Strategy is not static
By Mel Gedruj
In last issue’s column we looked at the general challenges facing municipal security management planning ranging from domain specific standards to an agreed upon methodology.
By Mel Gedruj
The latter should start with a look at the governance and administrative structure. For the purposes of this exercise let’s work with assumptions: we will assume the municipality has a governance structure but wishes to improve it or does not have one due to fiscal restraint.
We had reviewed what possibly could be construed as an optimal setup i.e. Emergency, Security and Business continuity all under the umbrella of Enterprise Risk Management (ERM).
Let’s assume that the security section/division is led by one or more staff. Our next step would be to define all the deliverables that would support our subsequent stages. The three major levels we would look at are: strategic (why), tactical (what), then finally the operational layer (how), each resulting in a working document. The associated document for an organizational security policy could be a “security master plan.” Whatever we choose to call it, it should define the strategic aims. It could be one page long or 20 — what is essential is that it establishes not only the overall objectives against which progress will be gauged but would support the deployment of future security measures within the approved overall direction. To move from a purely theoretical level and put some meat on these statements we need to introduce international standards and more conceptual models.
While not municipal security focused, both ISO 31000 (Risk Management) and ASIS International SPC.1.2009 on organizational resilience introduce a study of risk in a more comprehensive way. The one standard that could be construed as municipally oriented, since it was adopted by the American Water Wastewater Association (AWWA), is the RAMCAP 2010 Risk and Resilience Standard. It provides prescriptive steps to deal with a full spectrum of hazards. “Reslience” is the one common theme. It helps security move from the proverbial ”guards, gates and guns” to a function embedded in the management of an organization. Applied to the municipal environment, it provides the flexibility to adopt solutions applied to different risk exposures.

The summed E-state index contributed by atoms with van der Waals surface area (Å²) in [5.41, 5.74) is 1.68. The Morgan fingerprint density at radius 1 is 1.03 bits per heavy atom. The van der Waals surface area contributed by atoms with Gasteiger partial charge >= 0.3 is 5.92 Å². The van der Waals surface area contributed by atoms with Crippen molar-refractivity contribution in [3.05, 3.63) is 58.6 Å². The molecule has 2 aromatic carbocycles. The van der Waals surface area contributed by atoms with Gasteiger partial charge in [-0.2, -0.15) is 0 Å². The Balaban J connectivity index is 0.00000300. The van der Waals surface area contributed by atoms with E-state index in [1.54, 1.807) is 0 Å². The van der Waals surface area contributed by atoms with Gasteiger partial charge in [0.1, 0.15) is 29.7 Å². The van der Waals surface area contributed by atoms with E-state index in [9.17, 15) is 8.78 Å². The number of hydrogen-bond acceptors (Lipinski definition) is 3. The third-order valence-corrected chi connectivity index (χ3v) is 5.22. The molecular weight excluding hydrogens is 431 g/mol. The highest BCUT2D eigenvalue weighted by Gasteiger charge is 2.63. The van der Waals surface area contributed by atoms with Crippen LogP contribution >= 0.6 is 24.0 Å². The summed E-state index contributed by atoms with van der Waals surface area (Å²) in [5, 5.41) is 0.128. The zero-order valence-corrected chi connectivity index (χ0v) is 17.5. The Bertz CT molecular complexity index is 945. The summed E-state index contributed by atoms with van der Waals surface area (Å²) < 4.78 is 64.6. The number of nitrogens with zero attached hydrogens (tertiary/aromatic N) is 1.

Now, how should we apply any of these or portions to establish strategic security objectives? Resilience could be one of a number of strategic objectives which we could use at two levels: high for critical infrastructure and lower for other assets. An example would be, if public transit operations were to be disrupted, we would first recover by going into a holiday mode for (insert number) weeks and resume full operations after that.
Next we would need two more conceptual models that would help us define objectives more clearly: Security Situational Awareness (SSA) and Mission Criticality (MC). While they are primarily designed to establish the tactical level guidelines they should be used to define strategic objectives. They could be used to provide five levels of rating. An example would be: “For our operations and assets with a MC of 4, we would aim at a SSA of 4.”
The process of building our strategic statement is not a linear one. It requires a feedback loop whereby we would assess risk and vulnerability for various assets and test our findings to conclude which approach would be acceptable (think fiscal constraints) to Regional or City council. Needless to say that just bluntly applying standards would not help in obtaining a broad consensus.
Mel Gedruj, OAA, CSPM is an Ontario Licensed Architect and Certified Security project manager specializing in municipal security management planning.